Strikes by radical young workers at two Gdansk shipyards collapsed Wednesday, and Lech Walesa said he will wait at least until next spring before launching a new Solidarity offensive against Poland’s Communist rulers.
About 100 youths straggled out of the Wisla shipyard and a repair yard only 24 hours after they launched defiant strike bids Tuesday when Solidarity leader Walesa backed off from calling nationwide anti-government strikes.
“Carrying on would have been like fighting tanks,” strike leader Wojciech Buczynski said as he led a band of 70 disappointed strikers from the repair yard--the last of 500 young workers who started the protest on Tuesday.
Earlier, about 30 workers emerged from the Wisla yard after picketing the gates overnight.
They were demanding re-legalization of Solidarity and cancellation of a government decision to close the giant Lenin Shipyard--cradle of the independent trade union and a major symbol of opposition to Communist rule.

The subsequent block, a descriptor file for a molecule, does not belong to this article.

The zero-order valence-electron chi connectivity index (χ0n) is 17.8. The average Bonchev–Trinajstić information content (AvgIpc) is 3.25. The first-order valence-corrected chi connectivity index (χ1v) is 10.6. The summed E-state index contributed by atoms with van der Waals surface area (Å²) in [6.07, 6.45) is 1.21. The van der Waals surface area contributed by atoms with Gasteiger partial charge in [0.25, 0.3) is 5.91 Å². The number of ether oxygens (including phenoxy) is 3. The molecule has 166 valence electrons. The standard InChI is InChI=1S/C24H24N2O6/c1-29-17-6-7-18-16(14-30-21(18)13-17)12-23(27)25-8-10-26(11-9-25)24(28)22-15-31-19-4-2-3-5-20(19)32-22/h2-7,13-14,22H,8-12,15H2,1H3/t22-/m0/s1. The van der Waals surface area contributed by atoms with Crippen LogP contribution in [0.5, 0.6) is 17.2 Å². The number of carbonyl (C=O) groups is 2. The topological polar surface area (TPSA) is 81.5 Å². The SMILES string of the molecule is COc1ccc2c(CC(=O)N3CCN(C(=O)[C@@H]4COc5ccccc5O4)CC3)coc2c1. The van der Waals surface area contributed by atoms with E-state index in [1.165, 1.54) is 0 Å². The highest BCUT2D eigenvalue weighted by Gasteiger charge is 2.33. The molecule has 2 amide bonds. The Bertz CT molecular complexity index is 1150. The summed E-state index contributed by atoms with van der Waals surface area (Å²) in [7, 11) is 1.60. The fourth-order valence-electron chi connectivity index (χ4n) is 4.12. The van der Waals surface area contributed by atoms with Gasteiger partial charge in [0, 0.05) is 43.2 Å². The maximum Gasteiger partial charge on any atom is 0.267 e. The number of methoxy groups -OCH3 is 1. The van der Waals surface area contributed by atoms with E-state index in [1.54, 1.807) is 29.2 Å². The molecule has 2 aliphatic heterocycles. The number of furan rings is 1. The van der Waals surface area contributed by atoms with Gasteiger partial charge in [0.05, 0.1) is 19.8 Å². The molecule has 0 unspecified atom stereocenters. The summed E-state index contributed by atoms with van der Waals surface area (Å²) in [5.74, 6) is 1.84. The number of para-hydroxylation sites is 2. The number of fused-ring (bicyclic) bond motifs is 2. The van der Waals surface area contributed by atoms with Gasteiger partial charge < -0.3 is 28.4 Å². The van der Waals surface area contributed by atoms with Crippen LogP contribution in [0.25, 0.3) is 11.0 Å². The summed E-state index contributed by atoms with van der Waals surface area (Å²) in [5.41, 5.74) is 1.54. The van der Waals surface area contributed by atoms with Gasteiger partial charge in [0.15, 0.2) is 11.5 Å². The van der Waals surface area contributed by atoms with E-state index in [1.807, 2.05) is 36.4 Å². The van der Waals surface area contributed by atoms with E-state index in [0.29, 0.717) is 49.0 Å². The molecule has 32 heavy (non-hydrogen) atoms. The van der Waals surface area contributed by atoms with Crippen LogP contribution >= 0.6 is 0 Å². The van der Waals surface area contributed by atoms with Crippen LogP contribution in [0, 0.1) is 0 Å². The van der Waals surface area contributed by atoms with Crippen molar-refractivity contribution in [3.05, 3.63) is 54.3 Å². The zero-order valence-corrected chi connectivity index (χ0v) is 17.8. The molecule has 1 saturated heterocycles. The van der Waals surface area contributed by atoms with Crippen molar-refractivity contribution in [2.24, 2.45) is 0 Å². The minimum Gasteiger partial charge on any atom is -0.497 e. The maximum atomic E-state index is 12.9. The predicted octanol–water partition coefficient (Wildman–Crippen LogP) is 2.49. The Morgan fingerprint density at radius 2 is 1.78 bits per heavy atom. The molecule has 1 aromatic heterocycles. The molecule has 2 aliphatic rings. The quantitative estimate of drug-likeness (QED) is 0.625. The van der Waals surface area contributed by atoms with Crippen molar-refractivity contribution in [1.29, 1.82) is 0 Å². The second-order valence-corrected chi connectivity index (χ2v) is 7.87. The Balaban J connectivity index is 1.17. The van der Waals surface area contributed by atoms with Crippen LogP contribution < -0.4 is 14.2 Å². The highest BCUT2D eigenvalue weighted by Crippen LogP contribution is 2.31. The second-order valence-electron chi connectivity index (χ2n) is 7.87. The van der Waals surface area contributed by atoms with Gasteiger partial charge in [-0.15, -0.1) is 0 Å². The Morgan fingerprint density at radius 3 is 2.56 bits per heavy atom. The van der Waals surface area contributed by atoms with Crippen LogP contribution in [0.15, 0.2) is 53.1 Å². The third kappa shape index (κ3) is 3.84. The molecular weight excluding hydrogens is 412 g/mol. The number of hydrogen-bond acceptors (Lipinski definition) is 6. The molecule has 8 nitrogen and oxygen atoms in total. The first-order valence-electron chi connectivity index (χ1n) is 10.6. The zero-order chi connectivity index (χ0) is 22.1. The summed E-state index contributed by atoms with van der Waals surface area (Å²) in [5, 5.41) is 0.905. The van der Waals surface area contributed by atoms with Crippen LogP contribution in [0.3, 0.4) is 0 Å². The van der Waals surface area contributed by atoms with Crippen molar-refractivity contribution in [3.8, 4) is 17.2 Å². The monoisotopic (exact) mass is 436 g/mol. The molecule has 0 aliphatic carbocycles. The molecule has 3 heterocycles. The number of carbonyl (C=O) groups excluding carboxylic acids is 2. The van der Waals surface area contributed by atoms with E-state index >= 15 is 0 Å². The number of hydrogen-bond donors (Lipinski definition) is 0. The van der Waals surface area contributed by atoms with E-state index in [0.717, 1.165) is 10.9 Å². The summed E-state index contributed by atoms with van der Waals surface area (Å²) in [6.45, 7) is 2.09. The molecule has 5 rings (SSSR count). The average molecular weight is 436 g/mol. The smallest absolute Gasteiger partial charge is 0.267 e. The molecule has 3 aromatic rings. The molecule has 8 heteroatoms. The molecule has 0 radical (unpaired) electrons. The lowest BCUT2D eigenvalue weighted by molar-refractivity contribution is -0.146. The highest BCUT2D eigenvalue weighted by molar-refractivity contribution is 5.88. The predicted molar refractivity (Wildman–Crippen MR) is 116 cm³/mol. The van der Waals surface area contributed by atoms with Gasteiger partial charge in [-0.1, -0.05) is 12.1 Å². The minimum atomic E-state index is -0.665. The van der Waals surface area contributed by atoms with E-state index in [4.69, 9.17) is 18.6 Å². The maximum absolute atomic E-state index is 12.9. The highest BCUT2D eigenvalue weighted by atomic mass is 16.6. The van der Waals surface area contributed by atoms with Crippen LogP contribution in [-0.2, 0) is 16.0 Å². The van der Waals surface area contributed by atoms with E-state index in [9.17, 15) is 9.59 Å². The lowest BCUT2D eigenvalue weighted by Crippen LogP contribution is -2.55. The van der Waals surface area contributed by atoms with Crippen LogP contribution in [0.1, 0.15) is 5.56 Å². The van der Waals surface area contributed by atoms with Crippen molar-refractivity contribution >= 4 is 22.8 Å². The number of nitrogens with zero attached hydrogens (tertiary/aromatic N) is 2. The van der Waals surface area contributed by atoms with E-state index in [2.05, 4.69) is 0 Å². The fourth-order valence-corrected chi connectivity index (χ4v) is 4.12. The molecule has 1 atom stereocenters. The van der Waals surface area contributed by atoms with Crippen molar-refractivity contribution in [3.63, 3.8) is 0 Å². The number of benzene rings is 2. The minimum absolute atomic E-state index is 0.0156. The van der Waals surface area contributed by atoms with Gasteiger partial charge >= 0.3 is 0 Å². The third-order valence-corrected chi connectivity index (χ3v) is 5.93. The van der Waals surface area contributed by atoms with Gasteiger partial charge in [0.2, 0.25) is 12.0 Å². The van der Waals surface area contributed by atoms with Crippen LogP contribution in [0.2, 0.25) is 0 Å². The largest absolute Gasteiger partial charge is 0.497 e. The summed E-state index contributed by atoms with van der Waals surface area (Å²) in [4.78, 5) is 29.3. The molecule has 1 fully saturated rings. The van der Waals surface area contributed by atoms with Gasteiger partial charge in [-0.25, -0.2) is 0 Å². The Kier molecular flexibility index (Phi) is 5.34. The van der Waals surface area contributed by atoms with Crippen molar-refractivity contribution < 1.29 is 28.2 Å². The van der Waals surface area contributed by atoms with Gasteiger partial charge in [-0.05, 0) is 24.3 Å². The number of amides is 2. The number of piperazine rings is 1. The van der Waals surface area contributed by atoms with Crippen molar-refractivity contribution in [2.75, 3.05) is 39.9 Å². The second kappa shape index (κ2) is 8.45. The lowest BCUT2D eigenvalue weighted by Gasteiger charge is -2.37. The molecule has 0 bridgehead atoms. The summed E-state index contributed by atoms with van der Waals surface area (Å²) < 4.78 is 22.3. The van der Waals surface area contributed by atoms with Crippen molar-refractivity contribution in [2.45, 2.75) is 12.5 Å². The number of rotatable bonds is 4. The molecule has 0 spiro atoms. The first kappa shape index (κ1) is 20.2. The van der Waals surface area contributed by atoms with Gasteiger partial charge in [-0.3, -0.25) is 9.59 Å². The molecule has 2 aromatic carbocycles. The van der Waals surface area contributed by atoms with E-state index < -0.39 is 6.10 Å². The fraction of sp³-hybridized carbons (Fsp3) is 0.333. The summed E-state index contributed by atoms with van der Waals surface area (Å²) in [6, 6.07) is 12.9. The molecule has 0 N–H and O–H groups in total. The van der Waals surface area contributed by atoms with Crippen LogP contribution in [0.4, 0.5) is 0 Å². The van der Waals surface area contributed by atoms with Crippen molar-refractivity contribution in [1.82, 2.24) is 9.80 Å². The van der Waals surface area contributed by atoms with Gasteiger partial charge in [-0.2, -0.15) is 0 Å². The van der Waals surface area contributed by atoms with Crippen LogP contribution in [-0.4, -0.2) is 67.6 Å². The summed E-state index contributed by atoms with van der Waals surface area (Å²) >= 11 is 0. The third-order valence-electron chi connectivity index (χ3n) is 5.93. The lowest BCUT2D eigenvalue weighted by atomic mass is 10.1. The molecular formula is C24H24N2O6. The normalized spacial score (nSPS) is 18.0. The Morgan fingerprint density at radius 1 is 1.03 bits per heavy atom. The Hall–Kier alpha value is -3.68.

Walesa told a news conference after the protests collapsed that Solidarity will fight the Lenin yard’s closure, which the government calls final and irrevocable and a first step toward streamlining Polish industry.
“If there are no solutions by the spring, we will launch a major offensive,” Walesa said. Walesa said the strike attempts showed that restless young workers could run out of the Solidarity leadership’s control if the government failed to meet their grievances quickly.
“The authorities should start trying to find some solutions for these youths,” he said.
Walesa doused the strikes after the government invited him to talks on Poland’s future, promising to consider re-legalizing Solidarity, but neither the talks nor the promise has materialized.
Solidarity and the government are locked in disputes about conditions for the proposed round-table talks, which originally were scheduled to start Oct. 17.